High-powered magnetic fields, nuanced neuroimaging capabilities, the steady thudding of a scan in progress. An MRI is an MRI, right?
Not necessarily, according to the University of Illinois Urbana-Champaign and Carle Health. The institutions co-own and -operate a Siemens Healthineers MAGNETOM Terra 7 Tesla MRI scanner with transformative potential for research and clinical care.
Here’s everything you need to know about the first-of-its-kind collaboration.
1. What’s in the 7 Tesla’s name?
Strictly speaking, the MRI scanner in question is a Siemens Healthineers MAGNETOM Terra 7 Tesla MRI system. It’s a mouthful. Let’s break it down.
MRI is shorthand for magnetic resonance imaging. MRI scanners use a high-powered magnetic field to capture detailed visualizations of what’s going on inside our bodies.
Tesla is the scientific unit used to measure how strong magnets are. The strength of this particular magnet is 7 Tesla. For reference, a refrigerator magnet measures up at roughly 0.001 Tesla.
Siemens Healthineers, the healthcare division of global conglomerate Siemens GA, developed and distributed the MAGNETOM Terra model purchased by UIUC and Carle Health.
2. Whose scanner is it, anyway?
The 7 Tesla MRI scanner was purchased with equal funds from Carle Health and UIUC and represents a first-of-its-kind collaboration between the two.
Time spent running the machine is evenly divided, with each institution receiving 3.5 days out of the week to use it. Carle time is primarily used for clinical patients and clinical translational research, while Illinois time is primarily used for advanced neuroscience applications and the development of new technologies. Some projects are collaborative, with both institutions contributing time, tools, and expertise — Carle at the intersection of research and clinical diagnostics, and UIUC in the realm of cross-disciplinary study.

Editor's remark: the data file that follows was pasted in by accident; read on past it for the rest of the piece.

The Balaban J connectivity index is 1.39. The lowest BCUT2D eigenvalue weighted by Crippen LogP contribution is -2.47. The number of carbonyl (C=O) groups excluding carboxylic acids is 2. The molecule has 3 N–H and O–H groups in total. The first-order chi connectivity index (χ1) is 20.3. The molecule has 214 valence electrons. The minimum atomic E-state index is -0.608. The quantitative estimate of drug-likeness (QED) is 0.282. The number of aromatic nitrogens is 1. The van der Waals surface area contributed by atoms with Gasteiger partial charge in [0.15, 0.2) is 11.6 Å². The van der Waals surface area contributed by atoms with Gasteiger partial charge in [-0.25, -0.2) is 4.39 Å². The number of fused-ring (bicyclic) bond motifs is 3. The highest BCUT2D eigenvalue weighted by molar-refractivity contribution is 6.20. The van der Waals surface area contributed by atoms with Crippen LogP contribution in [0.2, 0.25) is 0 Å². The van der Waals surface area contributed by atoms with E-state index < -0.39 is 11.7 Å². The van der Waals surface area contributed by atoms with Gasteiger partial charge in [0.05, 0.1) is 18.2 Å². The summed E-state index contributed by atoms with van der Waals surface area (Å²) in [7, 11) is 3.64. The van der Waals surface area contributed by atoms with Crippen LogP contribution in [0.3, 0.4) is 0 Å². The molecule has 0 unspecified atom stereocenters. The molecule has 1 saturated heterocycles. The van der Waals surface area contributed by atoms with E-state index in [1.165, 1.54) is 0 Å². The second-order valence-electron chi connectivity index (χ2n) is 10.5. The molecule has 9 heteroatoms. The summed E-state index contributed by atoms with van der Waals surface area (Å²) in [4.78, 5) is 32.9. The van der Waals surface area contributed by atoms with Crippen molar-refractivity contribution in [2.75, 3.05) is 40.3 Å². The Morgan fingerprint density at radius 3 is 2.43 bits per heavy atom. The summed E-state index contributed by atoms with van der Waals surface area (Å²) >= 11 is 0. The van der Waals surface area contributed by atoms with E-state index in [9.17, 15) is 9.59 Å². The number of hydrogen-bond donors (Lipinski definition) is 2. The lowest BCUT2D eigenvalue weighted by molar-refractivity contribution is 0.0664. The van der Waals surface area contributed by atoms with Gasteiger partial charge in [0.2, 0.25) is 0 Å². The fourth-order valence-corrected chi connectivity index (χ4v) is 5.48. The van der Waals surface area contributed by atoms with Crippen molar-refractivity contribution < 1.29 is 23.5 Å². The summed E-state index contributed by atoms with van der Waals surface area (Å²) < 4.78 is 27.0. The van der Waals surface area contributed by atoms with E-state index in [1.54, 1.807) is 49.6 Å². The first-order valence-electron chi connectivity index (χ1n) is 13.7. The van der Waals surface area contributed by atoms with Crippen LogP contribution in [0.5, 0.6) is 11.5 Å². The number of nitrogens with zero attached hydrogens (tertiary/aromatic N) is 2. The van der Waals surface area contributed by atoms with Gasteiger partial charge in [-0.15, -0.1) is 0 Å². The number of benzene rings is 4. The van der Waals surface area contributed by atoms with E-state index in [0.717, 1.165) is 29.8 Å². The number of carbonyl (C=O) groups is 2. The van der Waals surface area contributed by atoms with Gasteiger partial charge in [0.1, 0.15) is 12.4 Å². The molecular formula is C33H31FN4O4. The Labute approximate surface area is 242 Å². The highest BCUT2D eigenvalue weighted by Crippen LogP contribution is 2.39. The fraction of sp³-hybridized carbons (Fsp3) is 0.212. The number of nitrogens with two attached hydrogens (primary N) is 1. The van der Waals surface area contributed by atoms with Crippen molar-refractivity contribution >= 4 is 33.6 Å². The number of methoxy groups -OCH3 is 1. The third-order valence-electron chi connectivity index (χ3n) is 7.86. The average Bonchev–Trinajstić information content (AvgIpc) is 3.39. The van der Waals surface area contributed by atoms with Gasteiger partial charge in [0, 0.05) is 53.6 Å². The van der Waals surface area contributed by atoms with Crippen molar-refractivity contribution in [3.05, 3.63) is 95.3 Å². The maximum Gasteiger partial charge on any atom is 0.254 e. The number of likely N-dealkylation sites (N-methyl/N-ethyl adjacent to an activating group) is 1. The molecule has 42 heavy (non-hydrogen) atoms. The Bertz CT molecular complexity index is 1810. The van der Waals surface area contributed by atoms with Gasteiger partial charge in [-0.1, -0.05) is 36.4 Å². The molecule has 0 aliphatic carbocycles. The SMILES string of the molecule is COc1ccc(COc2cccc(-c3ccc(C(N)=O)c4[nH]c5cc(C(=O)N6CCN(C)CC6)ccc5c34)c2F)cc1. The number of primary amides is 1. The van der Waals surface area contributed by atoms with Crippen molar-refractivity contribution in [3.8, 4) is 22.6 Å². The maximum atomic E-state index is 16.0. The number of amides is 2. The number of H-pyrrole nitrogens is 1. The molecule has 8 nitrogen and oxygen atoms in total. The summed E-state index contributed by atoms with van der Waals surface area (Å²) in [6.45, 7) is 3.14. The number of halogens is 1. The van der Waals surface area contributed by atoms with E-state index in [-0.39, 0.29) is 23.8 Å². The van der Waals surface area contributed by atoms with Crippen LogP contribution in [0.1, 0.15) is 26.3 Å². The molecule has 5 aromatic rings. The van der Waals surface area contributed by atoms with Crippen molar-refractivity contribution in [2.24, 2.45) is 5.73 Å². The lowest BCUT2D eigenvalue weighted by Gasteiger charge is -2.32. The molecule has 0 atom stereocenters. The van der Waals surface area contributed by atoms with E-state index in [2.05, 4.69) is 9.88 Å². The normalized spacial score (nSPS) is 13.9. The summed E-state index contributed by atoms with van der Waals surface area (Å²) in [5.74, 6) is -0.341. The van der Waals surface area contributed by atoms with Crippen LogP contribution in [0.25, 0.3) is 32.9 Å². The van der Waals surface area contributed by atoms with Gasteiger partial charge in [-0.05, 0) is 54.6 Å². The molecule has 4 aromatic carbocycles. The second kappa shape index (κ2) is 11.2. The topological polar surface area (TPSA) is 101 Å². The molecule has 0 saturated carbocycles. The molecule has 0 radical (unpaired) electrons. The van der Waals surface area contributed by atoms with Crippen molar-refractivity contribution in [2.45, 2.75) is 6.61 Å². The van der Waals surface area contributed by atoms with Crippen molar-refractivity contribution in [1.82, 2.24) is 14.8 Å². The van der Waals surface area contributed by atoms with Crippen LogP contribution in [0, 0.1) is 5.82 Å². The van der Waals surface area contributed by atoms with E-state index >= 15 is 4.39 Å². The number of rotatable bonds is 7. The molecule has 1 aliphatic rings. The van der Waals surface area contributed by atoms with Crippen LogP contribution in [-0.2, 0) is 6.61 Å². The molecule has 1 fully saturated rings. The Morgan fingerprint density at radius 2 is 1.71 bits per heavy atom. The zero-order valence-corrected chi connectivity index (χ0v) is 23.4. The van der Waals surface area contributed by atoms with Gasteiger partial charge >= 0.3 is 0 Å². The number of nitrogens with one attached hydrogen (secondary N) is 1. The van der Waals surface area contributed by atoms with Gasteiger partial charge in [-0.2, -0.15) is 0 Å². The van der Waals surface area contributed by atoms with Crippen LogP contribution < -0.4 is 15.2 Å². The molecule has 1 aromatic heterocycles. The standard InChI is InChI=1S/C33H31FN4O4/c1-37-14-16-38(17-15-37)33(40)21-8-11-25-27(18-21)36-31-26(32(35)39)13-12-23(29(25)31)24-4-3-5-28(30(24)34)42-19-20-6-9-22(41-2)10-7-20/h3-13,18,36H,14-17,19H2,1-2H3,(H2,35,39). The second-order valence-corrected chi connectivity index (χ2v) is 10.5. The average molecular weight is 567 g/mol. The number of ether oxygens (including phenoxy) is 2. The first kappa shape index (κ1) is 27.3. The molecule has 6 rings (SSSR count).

3. Where is the 7 Tesla located?
To create the most comfortable and convenient environment for patient care, the 7 Tesla scanner physically resides in the Carle Illinois Advanced Imaging Center in Carle MRI suites located at 611 W. Park St. in Urbana. In addition, researchers at BIC and Carle’s Clinical Imaging Research Program are dedicated to the development and translation of imaging technology. Locating this jointly owned scanner in the clinical setting serves both institutions in their effort to serve science and the community.
4. How is the scanner used?
The MAGNETOM Terra 7 Tesla scanner has a unique dual-mode functionality, which means it can switch between clinical and research tasks to meet the specific needs of Carle and the university. This versatility is not something that’s seen every day, especially in a scanner of this strength, and it enables clinicians, researchers, and technicians to unite and face new challenges.
Currently, the Beckman Institute’s Biomedical Imaging Center, or BIC, operates three MRI scanners — two MAGNETOM Prisma 3 Tesla human whole-body MRI scanners and one Bruker 9.4 Tesla preclinical animal MRI scanner — and is responsible for the university’s engagement on the MAGNETOM Terra 7 Tesla scanner. Scientists use these scanners for biomedical, materials, agricultural, and fluid mechanics research.
5. Why is 7 Tesla technology exciting?
If you’ve never been up close and personal with an MRI scanner — or if you’re accustomed to being inside the machine rather than in the control room — the differences between 1.5 Tesla, 3 Tesla, and 7 Tesla field strengths may seem subtle.